DJing has been incredible in opening up opportunities to work with amazing people and brands around the world. I’ve gotten to travel, play in beautiful places, meet interesting people and really explore a big part of our culture as humans. Music is the Universal Language! Along with that, it’s by way of DJing that I got back in touch with yoga. It’s funny to think, but DJing and music actually played a big part in me teaching yoga! Music and yoga, in my experience of the two, are intrinsically connected and they both continue to bring me back in tune with each other! (pun intended ☺)
The notion of healing; That we are all healers and we all have the ability to heal. When that idea connected for me, I was all in. We look around the world these days and it can be so easy to see so much suffering and pain everywhere. At the same time, there is also so much beauty if we look for it and allow ourselves to see and experience it. I believe we all have such an incredible responsibility to bring some sort of healing through what we do. Personally, by teaching yoga (and playing music), if I can have any part in helping be a guide on a healing path, then I’ll have no problem sleeping at night!
I see myself continuing to do what I’m doing now but on a larger scale. I see building bridges between different cities internationally, communities, and tribes of people. At the same time, using music, yoga and celebration to break down any walls or barriers that may cause people to be in pain for whatever reason. I see myself expanding even more outside the U.S., working with a variety of clients and people, introducing new businesses that carry the intent of connection, and continuing to teach yoga wherever I am. In the next ten years I also intend to grow my yoga practice by studying new healing modalities so I can incorporate them into my teaching practice; Ultimately expanding the level at which I am able to serve, heal and connect the dots, so to say.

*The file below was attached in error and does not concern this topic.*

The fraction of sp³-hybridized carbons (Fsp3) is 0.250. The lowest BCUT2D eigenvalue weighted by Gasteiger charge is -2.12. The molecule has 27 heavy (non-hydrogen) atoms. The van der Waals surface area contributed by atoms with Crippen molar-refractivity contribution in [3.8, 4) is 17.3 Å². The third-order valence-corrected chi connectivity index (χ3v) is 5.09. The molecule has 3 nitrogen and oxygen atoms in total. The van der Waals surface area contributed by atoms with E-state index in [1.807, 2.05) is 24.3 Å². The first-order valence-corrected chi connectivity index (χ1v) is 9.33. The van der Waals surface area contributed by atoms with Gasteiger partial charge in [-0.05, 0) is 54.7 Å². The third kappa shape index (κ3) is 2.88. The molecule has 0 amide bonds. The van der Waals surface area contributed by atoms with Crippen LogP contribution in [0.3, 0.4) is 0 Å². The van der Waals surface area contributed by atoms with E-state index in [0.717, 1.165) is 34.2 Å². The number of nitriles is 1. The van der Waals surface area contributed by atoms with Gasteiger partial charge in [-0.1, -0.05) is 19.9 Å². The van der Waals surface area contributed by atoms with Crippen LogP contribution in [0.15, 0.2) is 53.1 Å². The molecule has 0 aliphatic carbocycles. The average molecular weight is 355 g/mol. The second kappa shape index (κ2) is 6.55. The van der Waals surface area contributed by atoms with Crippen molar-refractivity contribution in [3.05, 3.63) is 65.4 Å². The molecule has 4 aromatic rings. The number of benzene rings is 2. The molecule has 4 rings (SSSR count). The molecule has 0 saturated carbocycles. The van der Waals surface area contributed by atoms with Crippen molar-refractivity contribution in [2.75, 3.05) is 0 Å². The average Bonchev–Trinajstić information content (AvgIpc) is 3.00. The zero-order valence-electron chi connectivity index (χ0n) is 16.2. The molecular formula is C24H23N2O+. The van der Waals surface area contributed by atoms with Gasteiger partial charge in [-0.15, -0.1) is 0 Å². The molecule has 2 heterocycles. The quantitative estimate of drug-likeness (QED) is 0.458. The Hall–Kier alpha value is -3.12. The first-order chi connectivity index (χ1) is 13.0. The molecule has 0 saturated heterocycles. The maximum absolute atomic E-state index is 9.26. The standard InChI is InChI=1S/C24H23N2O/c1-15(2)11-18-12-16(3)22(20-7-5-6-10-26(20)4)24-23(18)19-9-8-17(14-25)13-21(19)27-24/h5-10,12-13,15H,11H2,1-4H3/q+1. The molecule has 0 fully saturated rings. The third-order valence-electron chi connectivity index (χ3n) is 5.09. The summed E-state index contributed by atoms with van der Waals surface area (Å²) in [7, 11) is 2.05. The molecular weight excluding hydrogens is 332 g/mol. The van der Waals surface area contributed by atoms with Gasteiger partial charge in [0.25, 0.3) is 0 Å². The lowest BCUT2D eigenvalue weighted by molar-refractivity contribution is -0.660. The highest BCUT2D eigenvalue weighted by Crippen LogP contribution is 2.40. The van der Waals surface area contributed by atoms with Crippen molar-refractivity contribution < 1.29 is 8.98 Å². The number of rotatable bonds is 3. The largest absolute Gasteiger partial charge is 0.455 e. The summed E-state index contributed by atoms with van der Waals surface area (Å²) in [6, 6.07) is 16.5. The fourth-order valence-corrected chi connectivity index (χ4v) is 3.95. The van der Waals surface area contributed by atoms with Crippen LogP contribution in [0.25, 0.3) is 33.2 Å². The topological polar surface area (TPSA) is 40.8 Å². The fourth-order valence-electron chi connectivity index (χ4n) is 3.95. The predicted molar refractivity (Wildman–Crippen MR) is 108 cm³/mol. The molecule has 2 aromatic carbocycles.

Ha! Yeah. I have a hard time clasping my hands behind my back in gomukhasana. My shoulders are so tight! If I had to pick a favorite, it would be Sirsasana (headstand). Imagine, if humans are like an hourglass, sometimes we’ve got to flip ourselves upside down to get our energy moving properly! Sirsasana gets the energy moving. It’s the best! Also, it’s great for people who travel and are on the road constantly. If you can stand up in your hotel room, you have enough room to stand on your head!
I think it would be my grandfather. He was an incredible athlete and there are so many photos of him in certain postures that look so yogic in their nature. Even just posture-wise and how he carried himself, he was definitely an inner yogi, and I’m pretty sure that he didn’t practice it in 1940’s Mexico and Spain. Although bullfighting could not be more different in nature in terms of the intent, I think the common theme of extreme inner focus rings true with what I do. A different era, but same intent.
It’s important because of vibration. We all are composed of atoms of vibrating energy. Sound, music, and all vibration impacts our own vibration and the world around us. When we tap into how we are working with energy, whether it’s through our own or someone else’s, as we can do with yoga, we literally sync up with the vibration that is around us; And that can be the vibration from music or other people. I can also say that the absence of music and focusing purely on the vibration, sound and resonance of Ujjayi breathing can also be deeply transforming for someone’s practice. Tapping into that field and the power of vibration can create incredible shifts…
I’ve been loving Paws by Palms Trax! Such a rich track.